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Lighting a SPARCC to Fight Displacement

Mariia Zimmerman is the Principal and Founder of MZ Strategies, LLC and consults for SPARCC on federal policy issues. A recent post on her blog focused on regional efforts among SPARCC sites to battle displacement. On August 8, Mariia spoke about these issues and SPARCC at the American Public Transportation Association (APTA) Sustainability & Multimodal Conference in Minneapolis. SPARCC will present at their Annual Meeting & EXPO in Atlanta, GA from October 8-11. Below is an excerpt from her blog post.

By Mariia Zimmerman

Full version originally posted on MZ Strategies blog 

We’ve seen in places like Denver, Los Angeles and San Francisco massive gentrification and rising land values pushing thousands of low-income and people of color out of their homes and small businesses. For some places, like South Chicago and North Memphis, investment and economic growth have been largely absent and residents struggle with alarming asthma rates, escalating energy bills, unsafe housing, and lack of affordable and reliable transportation options to reach regional jobs. Investment is desired, but feared by residents who mean it’s the first sign that the will be forced out by, rather than benefit from, these improvements.

Members of the Transformation Alliance in Atlanta, GA show SPARCC partners their vision for transforming MARTA stations into active, art-filled community spaces. (Photo: MZimmerman, 2017)

Each SPARCC region is crafting their own unique approaches and pipeline of projects, but common across all is the desire for a new type of community development that is not done to a neighborhood but with the neighborhood to shape, implement, and possibly own. Advocates in Los Angeles are exploring how tenant protections can be strengthened as part of the region’s larger transit network build-out. In Chicago, residents are supporting the 606 Affordability ordinance to directly tackle gentrification happening along an old elevated railway turned into a linear park. In Atlanta, local partners are working with the regional transit agency, MARTA, to try and create a Living Transit Fund that would provide a new and steady stream of funding to support affordable housing near transit.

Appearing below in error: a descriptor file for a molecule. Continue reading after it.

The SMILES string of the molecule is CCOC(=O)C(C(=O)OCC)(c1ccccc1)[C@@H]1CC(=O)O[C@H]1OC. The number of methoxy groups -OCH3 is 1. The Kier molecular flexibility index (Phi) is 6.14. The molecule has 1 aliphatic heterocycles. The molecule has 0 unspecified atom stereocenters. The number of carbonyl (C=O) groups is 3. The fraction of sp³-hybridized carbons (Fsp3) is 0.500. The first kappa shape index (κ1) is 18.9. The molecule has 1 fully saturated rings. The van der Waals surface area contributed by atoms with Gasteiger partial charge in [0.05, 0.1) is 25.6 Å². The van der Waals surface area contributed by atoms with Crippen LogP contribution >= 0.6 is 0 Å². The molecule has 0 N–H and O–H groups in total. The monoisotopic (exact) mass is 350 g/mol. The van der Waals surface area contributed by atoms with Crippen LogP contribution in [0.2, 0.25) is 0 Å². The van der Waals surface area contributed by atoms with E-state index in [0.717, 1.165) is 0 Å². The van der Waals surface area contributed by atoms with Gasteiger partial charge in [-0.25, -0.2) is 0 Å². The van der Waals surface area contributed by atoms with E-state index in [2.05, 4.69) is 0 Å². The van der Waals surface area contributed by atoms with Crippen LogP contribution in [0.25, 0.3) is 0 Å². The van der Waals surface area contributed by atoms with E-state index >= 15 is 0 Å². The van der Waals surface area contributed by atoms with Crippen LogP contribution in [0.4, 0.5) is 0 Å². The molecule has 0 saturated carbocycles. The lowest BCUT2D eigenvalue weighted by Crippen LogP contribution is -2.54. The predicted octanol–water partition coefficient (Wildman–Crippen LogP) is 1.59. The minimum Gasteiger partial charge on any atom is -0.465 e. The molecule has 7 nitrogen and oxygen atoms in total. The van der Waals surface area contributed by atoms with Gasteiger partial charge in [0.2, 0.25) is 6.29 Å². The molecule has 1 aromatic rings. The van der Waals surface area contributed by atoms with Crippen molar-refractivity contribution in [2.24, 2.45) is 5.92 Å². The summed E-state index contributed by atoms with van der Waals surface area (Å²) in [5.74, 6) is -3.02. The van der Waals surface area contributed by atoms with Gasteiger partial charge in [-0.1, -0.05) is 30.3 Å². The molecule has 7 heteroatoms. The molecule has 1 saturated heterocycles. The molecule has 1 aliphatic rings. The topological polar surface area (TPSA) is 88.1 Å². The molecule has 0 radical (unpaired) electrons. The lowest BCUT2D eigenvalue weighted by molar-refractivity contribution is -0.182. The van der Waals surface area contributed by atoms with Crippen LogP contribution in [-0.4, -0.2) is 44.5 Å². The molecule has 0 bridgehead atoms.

SPARCC partners and local residents are organizing to support new infrastructure (trails, transit, stormwater) and simultaneously crafting policies to reduce displacement. To be honest, this type of linked action is long overdue. The urban renaissance of the past decade, especially in places with new transit investment, is bringing people back to the city and revitalizing neighborhoods long overlooked by the market and public sector.

I’ve spent much of my career working to support and track this transformation, however, the loss of neighborhood culture, businesses, and homes is a real threat that is undermining this progress. People of color are the most impacted but even in a place like San Jose, a tech worker making a six-figure salary is hard pressed to find housing that is affordable anywhere near their job. Displacement poses health and educational disparities as families are evicted and forced to live further away from jobs, their personal support networks and social services.

I invite you to follow our work through SPARCC so that we may learn together, and push for larger reform to the institutions and systems where generations of racism are embedded. The growing suburbanization of poverty, persistent homelessness and growing racial disparities in health, education, employment, and a myriad of other indicators all give testimony to gentrification’s impacts. Racial biases within finance, land use, criminal justice, transportation and housing systems persist in virtually every region of this country. We are at a moment in time, it feels, where we can go backwards to the days of redlining, Jim Crow, and mass incarceration; or we can come together and move forward to find new ways for building wealth within communities of color and investing in infrastructure that contributes to health, climate, and economic goals while also meeting their core functions of moving people, water or energy.


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